The Latino Legacy Foundation drew attention to the desegregation of Lemon Grove schools in the 1930s. Photo by JW August

If you asked most Americans where the first efforts against segregated schools took place it’s a pretty good chance many would name states in the South.

But they would be wrong. It was in Lemon Grove. This was just one of the revelations that came to light during a press conference Thursday at San Diego High School announcing the launch of the Latino Legacy Foundation‘s “Timeline-Milestones-Stories” project,  as a tribute to the county’s Latino heritage and accomplishments.

Gathered on the front steps of the school were individuals with a direct a connection to San Diego’s Latino history, from the birth of California to the battle for civil rights and the Chicano movement and on up to the present day.

The mayor and her fighting relatives. Photo by JW August

Enlarged black and white photos ringed the area, showing faces from the past. Here was a photo of four of the family of Chula Vista Mayor Mary Casillas Salas, U.S. Army veterans from World War II. The Casillas men won two Purple hearts and a Bronze and Silver stars. In total, seven of her family members have served in the military.

The mayor acknowledged the people gathered and the history they represent, saying, “So many of us here today are community leaders because of the sacrifice and the struggle that our grandparents and our parents made.”

Leaders like David Villarino-Gonzalez, CEO of the Farmworkers Institute of Education & Leadership Development, who spoke in tribute to his extended family in attendance and talked proudly about his grandfather, Juan Escobedo Gonzalez, a community leader whose political and organizational skills would lead to the historic 1931 Lemon Grove Grammar School lawsuit.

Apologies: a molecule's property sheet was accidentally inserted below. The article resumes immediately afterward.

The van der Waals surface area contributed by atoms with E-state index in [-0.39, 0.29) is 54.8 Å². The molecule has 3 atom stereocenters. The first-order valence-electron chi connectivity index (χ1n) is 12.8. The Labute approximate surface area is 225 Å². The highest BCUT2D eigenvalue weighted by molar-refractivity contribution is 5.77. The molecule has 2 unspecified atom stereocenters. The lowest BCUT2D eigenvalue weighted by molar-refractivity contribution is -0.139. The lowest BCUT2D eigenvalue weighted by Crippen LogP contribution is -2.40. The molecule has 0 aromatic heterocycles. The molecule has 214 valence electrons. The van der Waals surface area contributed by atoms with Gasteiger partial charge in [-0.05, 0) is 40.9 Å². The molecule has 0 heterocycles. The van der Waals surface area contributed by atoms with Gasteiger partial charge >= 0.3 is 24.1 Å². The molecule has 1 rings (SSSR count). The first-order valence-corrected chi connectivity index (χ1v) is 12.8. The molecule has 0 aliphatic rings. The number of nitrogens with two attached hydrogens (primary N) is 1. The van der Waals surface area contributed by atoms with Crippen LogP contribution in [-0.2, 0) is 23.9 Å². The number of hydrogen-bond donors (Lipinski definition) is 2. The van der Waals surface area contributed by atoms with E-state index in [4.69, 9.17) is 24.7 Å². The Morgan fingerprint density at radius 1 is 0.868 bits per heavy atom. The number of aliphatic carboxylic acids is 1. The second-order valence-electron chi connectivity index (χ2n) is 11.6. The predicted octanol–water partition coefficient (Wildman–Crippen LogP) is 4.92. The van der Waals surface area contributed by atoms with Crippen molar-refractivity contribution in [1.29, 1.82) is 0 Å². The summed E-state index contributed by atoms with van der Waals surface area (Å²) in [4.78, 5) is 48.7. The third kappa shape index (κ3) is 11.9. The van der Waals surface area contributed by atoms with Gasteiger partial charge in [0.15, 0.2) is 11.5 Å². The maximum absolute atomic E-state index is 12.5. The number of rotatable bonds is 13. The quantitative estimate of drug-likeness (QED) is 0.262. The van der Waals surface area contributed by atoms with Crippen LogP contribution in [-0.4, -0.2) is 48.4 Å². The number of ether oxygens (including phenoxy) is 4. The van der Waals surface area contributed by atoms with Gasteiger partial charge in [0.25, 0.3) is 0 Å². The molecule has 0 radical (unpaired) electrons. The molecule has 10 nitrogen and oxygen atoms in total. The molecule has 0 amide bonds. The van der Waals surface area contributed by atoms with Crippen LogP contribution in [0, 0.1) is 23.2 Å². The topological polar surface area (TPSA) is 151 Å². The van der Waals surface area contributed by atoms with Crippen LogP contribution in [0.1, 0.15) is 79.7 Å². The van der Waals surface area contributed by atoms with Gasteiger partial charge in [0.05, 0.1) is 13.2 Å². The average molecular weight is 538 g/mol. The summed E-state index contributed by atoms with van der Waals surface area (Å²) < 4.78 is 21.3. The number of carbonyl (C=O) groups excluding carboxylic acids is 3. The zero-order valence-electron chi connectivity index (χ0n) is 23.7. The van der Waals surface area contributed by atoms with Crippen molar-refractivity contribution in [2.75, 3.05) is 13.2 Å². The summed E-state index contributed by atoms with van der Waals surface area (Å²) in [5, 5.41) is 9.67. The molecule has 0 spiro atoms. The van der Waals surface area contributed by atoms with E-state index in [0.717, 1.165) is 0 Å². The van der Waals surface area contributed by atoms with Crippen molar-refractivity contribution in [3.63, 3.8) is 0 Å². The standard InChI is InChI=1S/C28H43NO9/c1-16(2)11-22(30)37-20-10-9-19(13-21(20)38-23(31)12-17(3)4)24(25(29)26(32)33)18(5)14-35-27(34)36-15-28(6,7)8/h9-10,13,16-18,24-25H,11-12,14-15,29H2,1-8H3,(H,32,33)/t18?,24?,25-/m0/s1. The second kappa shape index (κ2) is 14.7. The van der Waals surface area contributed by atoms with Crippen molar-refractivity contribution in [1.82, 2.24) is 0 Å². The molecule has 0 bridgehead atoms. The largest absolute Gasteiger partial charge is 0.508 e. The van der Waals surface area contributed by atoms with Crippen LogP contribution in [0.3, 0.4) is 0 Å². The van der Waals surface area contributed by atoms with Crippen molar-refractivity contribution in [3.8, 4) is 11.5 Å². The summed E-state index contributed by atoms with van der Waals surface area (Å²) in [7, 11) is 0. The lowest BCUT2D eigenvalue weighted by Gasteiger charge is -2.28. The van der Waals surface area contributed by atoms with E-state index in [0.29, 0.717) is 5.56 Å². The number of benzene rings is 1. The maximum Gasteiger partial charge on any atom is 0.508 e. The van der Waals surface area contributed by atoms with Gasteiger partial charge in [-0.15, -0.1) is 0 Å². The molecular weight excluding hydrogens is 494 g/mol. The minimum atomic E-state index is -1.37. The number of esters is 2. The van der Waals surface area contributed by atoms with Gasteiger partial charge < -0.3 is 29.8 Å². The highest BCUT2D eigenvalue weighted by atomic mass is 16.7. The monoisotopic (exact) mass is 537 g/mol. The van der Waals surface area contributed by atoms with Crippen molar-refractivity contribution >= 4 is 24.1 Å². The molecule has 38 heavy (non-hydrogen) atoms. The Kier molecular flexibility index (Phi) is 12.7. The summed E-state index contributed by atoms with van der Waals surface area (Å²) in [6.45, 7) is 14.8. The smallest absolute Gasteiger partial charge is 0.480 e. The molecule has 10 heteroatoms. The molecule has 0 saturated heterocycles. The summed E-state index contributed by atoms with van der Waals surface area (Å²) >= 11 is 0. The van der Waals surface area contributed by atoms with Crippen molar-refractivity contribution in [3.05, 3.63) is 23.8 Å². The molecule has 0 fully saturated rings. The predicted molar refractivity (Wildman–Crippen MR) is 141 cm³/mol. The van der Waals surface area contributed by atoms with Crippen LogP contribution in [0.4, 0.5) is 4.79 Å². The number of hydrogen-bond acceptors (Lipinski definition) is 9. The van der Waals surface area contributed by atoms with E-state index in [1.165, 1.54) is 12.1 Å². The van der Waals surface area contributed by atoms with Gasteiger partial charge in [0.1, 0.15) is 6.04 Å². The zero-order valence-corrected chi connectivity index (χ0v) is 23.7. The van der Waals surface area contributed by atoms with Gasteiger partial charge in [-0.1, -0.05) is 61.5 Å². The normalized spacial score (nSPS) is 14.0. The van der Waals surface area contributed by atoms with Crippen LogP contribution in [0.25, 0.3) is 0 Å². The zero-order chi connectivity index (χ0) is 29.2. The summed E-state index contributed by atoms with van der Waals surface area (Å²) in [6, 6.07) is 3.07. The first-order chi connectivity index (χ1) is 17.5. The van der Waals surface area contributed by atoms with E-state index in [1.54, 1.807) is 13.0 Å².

That lawsuit would influence future desegregation cases. Villarino-Gonzalez recalled how his grandfather “persuaded families in Lemon Grove to join together and eventually to win the campaign for educational equity and justice for the children of Lemon Grove.”

Sister Margaret Castro, also in attendance, serves at St. Rita Catholic Church with Sisters for Christian Community. She grew up in Old Town, and her neighbors were Mexicans, Chinese, Blacks, and “Okies” who escaped the Dust Bowl. Everyone got along, and she had no idea what segregation was, she says.

She recalled how her father loved the Lakeside Rodeo that they went to for years. When she was 10, she remembers asking her father why they always sat “where the hot sun is always in our eyes.” Her father hushed her and later told the young girl, “because the white people sit on that side and we sit on the other side.” She learned for the first time how segregation could effect ones life, in big and small ways.  

Sister Margaret would choose a life to help those less fortunate than herself.  At just 17 years old she went to Calcutta, India, and joined with Mother Teresa, staying with her order until she was in her early 30s. She believes her upbringing taught her resilience and compassion.

Latino Legacy began when Maria Velasquez, who  previously worked at the San Diego Housing Commission and the City Attorney’s office, envisioned a multimedia project that would turn out to be “as simple as it was complex.” She wanted to share the Latino experience using multimedia storytelling. 

“Let’s not forget our history and let’s celebrate our accomplishments” was the goal, she says. She credits six individuals as founding members of the foundation, each steeped in the knowledge of local history. Together, they helped her bring the project to life.

If you go to latinolegacyfoundation.org, you will find the first chapters of this story. They are written from the perspective of the community members, who share the stories of their lives and that of family members who came before them.

Velasquez says Thursday’s multimedia release goes through World War II, with the next phase of the project to cover the Chicano Movement in the 60s and the cultural renaissance. The final chapter will look at where we are now — “the national turmoil we are addressing, the outcome of the pandemic on the Latino community.”

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